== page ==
In my work in the service movement I can honestly say there isn’t a single group whose internal beliefs I completely identify with or hold. But I know that some have a better way than others of creating good change. In my years encouraging faith service, I have not met a group that harnesses that power as well, or in a sustained way, as in the followers of Rev. Moon. For that, I am grateful. It changes the world.
It is among young people that this trend for meaning in service is most marked. In America, some travel for weeks in the summer to the Appalachians to fix up properties for the poor. Others paint houses in the Pacific North West or tutor kids in a poor Atlanta neighborhood. But the effort is very often marked with the songs, prayers and fellowship of a Christian retreat or Jewish Shabbat. It is about the building of faith as much as it is about the building of property.
Whether we want to or not, we cannot divorce faith service from faith itself. For many, this is an uncomfortable fact, something we would rather hide, preferring to emphasize the value of the act. But this is to miss the meaning for these young people and the utter connectedness of faith intertwined with action. In fact, these young people are far less ashamed of the direct connection to faith than their parents’ generation.
Perhaps for good reasons, but for far too long, we have ignored the power of faith in our existing volunteering. What effect does this have on how this fits in the volunteer sector, of which it makes up nearly half? It means that the young person or the active senior who helps out, wants to find their faith engaged in what they do. They are seeking the spirituality of service, not just an unpaid job. If that is denied them, interest quickly wanes.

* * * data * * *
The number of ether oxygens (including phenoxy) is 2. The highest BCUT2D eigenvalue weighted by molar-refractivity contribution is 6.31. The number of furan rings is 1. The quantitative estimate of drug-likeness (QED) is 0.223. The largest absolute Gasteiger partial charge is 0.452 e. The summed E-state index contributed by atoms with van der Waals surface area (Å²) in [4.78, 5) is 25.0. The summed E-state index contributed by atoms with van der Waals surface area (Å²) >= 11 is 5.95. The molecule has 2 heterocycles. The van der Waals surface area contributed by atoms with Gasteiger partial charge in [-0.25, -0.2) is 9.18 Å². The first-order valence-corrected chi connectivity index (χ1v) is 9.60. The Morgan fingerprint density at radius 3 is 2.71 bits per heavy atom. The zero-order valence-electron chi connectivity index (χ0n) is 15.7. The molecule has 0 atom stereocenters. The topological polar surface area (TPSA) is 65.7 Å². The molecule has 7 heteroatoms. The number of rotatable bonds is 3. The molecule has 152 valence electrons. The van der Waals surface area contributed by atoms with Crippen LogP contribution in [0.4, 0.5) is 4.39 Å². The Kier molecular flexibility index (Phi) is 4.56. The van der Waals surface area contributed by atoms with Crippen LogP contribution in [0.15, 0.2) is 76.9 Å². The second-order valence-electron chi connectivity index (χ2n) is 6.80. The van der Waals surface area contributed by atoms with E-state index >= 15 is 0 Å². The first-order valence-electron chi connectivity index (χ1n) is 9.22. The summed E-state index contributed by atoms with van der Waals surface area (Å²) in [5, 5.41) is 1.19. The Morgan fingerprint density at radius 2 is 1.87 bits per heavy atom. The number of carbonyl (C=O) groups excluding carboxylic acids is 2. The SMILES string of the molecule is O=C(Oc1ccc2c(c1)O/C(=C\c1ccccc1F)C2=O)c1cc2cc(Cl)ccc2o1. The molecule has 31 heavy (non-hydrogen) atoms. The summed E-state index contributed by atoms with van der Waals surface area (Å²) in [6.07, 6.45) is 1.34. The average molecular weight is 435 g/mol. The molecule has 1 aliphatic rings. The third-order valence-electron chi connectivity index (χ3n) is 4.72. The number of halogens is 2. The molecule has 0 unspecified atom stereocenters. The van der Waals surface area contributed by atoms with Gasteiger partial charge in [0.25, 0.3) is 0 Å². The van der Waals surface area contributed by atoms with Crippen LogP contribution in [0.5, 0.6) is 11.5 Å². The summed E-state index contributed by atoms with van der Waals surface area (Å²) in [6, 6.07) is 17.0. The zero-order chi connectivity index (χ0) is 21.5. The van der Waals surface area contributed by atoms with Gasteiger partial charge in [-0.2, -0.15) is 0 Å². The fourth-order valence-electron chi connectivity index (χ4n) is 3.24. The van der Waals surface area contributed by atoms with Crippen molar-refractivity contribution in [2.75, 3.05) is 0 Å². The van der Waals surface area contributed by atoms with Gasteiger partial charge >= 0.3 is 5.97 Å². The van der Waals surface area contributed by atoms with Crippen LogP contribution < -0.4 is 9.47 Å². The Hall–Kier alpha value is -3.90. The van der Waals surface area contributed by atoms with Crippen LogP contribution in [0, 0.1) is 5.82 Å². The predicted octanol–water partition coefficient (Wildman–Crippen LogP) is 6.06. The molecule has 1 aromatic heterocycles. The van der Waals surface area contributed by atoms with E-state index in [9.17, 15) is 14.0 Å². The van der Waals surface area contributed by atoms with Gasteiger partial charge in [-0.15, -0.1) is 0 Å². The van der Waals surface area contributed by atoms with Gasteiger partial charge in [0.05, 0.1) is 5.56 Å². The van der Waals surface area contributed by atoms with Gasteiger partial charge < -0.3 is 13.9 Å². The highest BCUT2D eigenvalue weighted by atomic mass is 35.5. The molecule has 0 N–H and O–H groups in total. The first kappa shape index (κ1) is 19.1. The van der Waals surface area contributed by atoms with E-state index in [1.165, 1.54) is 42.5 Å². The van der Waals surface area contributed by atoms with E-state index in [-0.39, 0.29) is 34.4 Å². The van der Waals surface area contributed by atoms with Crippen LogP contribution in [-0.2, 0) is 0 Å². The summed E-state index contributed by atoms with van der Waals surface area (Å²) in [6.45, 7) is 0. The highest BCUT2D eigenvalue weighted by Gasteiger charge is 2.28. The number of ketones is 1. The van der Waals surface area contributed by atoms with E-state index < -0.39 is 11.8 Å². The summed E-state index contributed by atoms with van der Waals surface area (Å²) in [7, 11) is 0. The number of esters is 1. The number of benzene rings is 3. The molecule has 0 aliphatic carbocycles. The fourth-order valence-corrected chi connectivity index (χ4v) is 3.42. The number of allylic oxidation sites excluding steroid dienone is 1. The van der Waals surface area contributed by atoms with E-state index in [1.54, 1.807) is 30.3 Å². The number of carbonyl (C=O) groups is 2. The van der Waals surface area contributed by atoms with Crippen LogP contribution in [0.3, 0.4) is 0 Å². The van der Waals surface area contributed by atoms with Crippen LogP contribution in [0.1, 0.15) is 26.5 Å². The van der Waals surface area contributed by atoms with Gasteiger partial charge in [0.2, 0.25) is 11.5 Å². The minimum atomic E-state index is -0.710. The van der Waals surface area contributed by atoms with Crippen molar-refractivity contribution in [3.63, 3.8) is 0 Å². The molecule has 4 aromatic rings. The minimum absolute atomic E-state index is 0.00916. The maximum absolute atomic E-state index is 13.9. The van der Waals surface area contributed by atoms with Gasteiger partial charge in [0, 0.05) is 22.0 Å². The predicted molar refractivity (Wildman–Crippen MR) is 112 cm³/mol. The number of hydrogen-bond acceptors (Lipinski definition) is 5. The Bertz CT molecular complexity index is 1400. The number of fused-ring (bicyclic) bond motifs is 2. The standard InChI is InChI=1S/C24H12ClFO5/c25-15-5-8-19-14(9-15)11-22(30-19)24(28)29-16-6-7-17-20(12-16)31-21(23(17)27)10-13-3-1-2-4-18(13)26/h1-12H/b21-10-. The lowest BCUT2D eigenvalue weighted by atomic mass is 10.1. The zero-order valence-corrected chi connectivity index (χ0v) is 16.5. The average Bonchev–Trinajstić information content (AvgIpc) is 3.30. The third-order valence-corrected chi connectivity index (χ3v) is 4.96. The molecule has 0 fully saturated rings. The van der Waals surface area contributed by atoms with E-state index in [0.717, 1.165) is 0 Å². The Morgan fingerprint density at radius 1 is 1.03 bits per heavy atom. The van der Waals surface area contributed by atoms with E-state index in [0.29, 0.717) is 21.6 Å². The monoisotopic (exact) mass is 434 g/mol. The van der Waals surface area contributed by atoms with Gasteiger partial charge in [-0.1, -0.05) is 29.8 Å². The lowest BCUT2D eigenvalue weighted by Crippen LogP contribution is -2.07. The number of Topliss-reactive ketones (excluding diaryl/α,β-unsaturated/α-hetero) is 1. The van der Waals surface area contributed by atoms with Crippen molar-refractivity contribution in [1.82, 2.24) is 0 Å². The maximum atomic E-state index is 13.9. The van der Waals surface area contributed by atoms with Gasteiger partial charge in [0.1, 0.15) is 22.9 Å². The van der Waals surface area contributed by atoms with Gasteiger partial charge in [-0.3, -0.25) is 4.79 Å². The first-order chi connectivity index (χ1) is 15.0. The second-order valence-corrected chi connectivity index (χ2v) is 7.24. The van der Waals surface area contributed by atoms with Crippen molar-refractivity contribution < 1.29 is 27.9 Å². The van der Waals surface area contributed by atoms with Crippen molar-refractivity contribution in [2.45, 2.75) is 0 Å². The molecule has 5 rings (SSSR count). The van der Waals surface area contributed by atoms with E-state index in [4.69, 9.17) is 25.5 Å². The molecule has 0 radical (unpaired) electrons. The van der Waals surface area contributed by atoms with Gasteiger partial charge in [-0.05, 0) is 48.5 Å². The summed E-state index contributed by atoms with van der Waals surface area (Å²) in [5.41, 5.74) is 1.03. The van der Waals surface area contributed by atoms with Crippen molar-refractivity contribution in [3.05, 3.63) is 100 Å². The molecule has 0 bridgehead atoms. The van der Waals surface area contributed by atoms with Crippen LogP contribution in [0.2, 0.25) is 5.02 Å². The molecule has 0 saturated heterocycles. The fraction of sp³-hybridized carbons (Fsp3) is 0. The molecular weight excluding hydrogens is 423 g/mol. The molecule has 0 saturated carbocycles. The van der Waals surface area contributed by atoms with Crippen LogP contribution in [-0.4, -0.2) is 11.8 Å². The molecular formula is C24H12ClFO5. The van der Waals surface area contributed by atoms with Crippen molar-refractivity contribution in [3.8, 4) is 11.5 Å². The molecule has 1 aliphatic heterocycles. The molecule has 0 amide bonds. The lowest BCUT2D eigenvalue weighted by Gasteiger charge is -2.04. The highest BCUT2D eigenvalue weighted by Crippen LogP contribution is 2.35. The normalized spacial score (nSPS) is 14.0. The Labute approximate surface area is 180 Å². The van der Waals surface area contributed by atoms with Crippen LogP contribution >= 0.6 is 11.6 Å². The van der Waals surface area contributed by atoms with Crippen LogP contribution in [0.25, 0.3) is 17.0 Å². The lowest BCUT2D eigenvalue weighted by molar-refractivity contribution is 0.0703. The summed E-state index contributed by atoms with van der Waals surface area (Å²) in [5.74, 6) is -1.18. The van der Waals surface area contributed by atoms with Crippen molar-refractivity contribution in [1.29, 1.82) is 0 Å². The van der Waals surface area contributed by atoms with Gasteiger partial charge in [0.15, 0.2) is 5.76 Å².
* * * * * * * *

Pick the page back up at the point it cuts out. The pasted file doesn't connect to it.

That is why most people do their volunteering in churches or mosques or synagogues. We yearn for faith volunteers to get involved in activities beyond their churches. But it means that the secular service activity will have to have a relationship to the faith those volunteers love, or that pool of volunteers will rapidly shrink in the hot dry sun of secularism.
For those of us engaged in trying to figure out how to challenge faith groups into service beyond the church walls, it means we must attend to the particularity of faith. We seek to push this giant into action beyond the specifics of their faith, because we believe it will further the common good. How can that happen? How can something ostensibly unrelated to belief, become an opportunity for a Muslim, or a Christian, to understand and extend their faith?
Here too, the universalism of Rev. Moon’s movement has helped opened new doors all across the country. Places where people of completely un-like faiths—work together. I believe it is an example that may one day heal America. And not just America, but the Middle East, Europe, the Far East. This service movement in the end, changes me. I have been proud to serve alongside—and to learn from—the work of Rev. Moon’s movement. I look forward with anticipation to their continued involvement in the faith and service world, in which his life and actions has had a powerful and meaningful effect on so many lives.